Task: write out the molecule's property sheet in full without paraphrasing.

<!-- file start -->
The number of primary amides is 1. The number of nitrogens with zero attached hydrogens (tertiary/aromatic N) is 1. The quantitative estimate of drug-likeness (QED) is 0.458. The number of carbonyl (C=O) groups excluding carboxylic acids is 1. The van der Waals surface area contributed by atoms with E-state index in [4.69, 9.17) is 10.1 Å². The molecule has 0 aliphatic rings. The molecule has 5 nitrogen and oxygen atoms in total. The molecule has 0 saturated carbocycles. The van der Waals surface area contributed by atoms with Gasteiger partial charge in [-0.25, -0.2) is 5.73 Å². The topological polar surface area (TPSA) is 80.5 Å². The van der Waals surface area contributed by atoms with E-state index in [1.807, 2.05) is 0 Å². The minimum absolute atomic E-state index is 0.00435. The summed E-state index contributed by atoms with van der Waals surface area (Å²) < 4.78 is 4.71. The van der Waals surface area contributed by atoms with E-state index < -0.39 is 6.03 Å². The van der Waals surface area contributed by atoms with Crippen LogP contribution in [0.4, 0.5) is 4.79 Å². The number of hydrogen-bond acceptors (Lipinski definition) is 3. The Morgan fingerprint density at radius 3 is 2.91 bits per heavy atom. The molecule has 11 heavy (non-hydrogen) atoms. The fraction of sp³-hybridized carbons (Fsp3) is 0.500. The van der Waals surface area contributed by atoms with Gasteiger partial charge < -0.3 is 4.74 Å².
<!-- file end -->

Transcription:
The number of primary amides is 1. The number of nitrogens with zero attached hydrogens (tertiary/aromatic N) is 1. The quantitative estimate of drug-likeness (QED) is 0.458. The number of carbonyl (C=O) groups excluding carboxylic acids is 1. The van der Waals surface area contributed by atoms with E-state index in [4.69, 9.17) is 10.1 Å². The molecule has 0 aliphatic rings. The molecule has 5 nitrogen and oxygen atoms in total. The molecule has 0 saturated carbocycles. The van der Waals surface area contributed by atoms with Gasteiger partial charge in [-0.25, -0.2) is 5.73 Å². The topological polar surface area (TPSA) is 80.5 Å². The van der Waals surface area contributed by atoms with E-state index in [1.807, 2.05) is 0 Å². The minimum absolute atomic E-state index is 0.00435. The summed E-state index contributed by atoms with van der Waals surface area (Å²) < 4.78 is 4.71. The van der Waals surface area contributed by atoms with E-state index < -0.39 is 6.03 Å². The van der Waals surface area contributed by atoms with Crippen LogP contribution in [0.4, 0.5) is 4.79 Å². The number of hydrogen-bond acceptors (Lipinski definition) is 3. The Morgan fingerprint density at radius 3 is 2.91 bits per heavy atom. The molecule has 11 heavy (non-hydrogen) atoms. The fraction of sp³-hybridized carbons (Fsp3) is 0.500. The van der Waals surface area contributed by atoms with Gasteiger partial charge < -0.3 is 4.74 Å².